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A Buddy in Need is a Buddy Indeed

I wish you could have seen it. I wish everybody could have seen it.

Last night, just before sundown, so the light was too dim for us to get pictures, the first of the cows from New Jersey arrived. (These are the five cows that became a Facebook cause when the people who had been keeping them as pets decided to send them to slaughter. Unlike with Bill and Lou, they welcomed the offer of sanctuary. We were going to take two brothers, with the other three going to a private home, but now it looks like all five will come here.)

As the trailer rumbled up the driveway, the cows in the front pasture kept chomping at the hay ring. With so much work going on due to our expansion, they’ve gotten used to seeing trailers going by and didn’t suspect that this one had a cow inside. Up at the top of the hill, the new cow stepped out, confused and unhappy after a long ride. Sighting him, the cows– young and old alike —ran up the hill in their excitement to meet a new friend.

I will never, ever, forget the sight of the nine of them eagerly rushing and the energy of pure, friendly curiosity that radiated from them. The new cow stumbled toward them, regaining his equilibrium, and then took himself on a shambling survey of the pasture. Calves Cruz and Linus literally ran circles around him as he oriented himself, trailed by Nigel and other sheep. Meanwhile, that energy of excitement was still in the air. Three thousand pound Thunder galloped gleefully across the pasture, his footfalls thudding on the frozen ground. Then came numerous games of head butting, at least some of which were intended by elder Norman to teach the young newcomer his place in the herd.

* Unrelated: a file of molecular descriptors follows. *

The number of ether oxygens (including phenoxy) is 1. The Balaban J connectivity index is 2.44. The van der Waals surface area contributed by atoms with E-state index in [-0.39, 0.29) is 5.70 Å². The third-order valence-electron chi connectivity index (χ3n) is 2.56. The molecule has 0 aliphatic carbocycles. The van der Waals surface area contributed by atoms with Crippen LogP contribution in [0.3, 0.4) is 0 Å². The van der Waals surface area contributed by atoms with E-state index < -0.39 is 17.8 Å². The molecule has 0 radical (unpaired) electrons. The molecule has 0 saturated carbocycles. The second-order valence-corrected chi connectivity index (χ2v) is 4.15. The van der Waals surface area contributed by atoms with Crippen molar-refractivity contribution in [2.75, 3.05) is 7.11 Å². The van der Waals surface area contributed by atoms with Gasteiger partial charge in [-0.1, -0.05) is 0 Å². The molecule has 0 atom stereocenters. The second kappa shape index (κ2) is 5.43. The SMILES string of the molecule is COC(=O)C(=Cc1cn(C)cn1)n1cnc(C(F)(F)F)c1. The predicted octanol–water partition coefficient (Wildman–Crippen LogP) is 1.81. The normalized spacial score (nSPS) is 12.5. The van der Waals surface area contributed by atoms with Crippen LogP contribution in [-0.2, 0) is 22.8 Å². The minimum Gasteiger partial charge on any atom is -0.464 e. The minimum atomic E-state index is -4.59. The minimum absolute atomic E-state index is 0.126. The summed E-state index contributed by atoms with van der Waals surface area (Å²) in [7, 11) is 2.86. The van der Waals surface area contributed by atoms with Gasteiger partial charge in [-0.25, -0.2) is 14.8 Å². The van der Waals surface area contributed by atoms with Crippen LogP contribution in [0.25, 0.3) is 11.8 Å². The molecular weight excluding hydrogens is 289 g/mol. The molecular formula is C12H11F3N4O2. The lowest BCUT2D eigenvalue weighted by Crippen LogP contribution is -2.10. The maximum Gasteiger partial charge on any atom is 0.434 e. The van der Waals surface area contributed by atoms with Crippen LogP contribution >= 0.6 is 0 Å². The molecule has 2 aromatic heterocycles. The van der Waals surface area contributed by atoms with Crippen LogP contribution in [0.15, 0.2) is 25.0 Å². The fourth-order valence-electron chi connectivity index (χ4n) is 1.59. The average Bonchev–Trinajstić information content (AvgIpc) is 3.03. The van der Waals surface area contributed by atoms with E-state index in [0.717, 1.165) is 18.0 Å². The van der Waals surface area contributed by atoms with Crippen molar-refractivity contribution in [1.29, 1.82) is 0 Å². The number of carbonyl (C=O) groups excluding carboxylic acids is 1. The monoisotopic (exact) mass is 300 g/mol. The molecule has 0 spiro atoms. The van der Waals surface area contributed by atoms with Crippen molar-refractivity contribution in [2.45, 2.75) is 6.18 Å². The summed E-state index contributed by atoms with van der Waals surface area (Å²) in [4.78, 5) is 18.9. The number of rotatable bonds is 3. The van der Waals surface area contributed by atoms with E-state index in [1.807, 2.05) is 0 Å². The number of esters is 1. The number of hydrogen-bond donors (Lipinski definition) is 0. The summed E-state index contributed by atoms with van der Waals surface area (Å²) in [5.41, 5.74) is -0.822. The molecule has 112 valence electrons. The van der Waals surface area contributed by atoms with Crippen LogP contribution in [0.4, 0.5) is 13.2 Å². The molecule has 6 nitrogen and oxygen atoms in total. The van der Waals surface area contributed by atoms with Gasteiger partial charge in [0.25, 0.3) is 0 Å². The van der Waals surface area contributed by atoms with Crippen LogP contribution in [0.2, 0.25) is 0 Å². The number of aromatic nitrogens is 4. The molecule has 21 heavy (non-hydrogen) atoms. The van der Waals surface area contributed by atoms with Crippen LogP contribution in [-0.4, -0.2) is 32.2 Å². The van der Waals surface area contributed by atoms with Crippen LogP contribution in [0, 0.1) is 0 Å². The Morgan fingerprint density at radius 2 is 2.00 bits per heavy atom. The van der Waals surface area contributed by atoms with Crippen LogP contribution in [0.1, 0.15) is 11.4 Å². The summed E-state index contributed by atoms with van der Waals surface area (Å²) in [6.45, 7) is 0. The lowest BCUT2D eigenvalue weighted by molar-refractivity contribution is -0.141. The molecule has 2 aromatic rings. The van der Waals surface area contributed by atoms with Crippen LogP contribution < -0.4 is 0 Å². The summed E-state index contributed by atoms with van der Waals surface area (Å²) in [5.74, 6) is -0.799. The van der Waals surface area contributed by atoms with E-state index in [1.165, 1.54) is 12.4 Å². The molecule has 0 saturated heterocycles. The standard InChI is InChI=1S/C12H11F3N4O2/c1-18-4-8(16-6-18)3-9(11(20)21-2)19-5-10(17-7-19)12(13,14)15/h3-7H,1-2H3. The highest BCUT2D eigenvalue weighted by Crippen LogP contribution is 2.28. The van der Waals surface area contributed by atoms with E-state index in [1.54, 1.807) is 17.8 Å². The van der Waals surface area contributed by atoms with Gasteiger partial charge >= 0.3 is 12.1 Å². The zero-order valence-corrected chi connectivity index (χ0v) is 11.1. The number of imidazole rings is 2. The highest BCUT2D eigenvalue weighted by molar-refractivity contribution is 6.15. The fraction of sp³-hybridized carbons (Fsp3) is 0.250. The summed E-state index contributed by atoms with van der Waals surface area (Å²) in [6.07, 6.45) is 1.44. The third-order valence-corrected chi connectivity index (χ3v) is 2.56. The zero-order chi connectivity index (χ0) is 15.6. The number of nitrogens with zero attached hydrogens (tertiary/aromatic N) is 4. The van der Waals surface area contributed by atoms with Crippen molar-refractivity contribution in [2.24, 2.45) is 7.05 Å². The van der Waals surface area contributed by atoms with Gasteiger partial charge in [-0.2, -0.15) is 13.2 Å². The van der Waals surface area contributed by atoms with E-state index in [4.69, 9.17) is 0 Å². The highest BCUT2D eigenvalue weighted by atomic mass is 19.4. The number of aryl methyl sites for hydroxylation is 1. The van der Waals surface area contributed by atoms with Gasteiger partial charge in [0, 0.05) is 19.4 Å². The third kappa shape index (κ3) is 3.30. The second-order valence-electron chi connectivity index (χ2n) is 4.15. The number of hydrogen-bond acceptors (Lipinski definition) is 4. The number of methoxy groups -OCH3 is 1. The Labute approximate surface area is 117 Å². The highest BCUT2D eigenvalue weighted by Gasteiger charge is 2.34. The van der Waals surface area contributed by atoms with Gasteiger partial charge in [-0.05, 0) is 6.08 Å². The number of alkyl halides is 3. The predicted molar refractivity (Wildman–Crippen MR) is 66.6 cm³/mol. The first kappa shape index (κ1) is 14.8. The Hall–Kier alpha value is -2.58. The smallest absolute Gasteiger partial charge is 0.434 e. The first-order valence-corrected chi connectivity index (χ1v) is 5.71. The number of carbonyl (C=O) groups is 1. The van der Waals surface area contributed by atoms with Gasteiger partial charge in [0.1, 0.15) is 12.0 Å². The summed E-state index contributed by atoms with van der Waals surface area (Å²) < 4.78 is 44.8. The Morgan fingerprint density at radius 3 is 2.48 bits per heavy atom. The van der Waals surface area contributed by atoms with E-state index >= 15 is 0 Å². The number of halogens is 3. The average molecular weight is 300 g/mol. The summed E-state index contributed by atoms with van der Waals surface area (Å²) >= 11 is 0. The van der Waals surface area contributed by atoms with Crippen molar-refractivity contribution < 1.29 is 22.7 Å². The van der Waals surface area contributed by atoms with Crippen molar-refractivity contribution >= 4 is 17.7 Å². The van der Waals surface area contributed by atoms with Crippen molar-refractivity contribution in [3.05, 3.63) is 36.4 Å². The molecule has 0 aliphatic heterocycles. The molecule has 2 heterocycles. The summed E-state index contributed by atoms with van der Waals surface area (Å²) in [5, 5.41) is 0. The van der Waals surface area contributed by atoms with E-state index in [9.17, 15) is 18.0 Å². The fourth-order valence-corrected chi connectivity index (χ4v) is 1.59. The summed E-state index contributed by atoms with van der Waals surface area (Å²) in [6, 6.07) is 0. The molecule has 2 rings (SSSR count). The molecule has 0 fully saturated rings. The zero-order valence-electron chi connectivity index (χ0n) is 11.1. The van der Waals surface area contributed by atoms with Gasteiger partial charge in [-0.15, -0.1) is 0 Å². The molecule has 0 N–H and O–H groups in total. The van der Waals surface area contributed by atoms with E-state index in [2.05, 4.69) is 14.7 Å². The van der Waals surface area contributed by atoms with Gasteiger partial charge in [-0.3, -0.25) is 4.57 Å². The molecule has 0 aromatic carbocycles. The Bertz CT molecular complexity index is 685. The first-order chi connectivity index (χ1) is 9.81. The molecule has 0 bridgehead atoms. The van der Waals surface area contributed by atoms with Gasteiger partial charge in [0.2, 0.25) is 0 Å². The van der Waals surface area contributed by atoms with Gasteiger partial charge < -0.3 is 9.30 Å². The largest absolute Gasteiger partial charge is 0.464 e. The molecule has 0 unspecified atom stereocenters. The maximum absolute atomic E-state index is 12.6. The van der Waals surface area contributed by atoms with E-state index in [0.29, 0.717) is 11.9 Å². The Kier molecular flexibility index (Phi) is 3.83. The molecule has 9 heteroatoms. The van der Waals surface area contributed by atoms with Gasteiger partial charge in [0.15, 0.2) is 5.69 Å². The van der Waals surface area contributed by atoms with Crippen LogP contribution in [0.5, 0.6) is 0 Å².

The light dimmed as the sun set. I reluctantly turned away from the unfolding drama to close the coops for the night and take care of other sundown chores.

As I closed the doors to the tunnels that cleverly connect the coops to the barn, the sheep ran in, their bodies still suffused with the excitement of meeting a new friend. One after the other, they leaped, turning half-circles in the air, before running back out into the twilight.

Earlier in the day, I had worried about how the new cow would handle the emotions of coming here alone, not knowing that his brother (and maybe the rest of his family too) would follow. Kathy said she had been worried about that too, “but then I remembered Buddy.”

Buddy is well-named. Having endured unspeakable loneliness alone in a barn for years, he values relationships above all else. Whenever a newcomer is alone and scared, Buddy will go to them. Whenever anybody is sad or  “on the outs” with others, Buddy will give them love and care. When young lamb Nigel appeared out of nowhere, pushed over or through the gate by an unknown person who was either rescuing or getting rid of him, Buddy became his constant companion. When cow Clover had a hard time making friends (because of her own bullying behavior, which has since abated), Buddy would groom and spend time with her. When Thunder’s brother Maxwell went up to the back pasture for a few days, because he wanted to socialize with the cows there, Buddy took up the slack, hanging out with Thunder until his brother came back.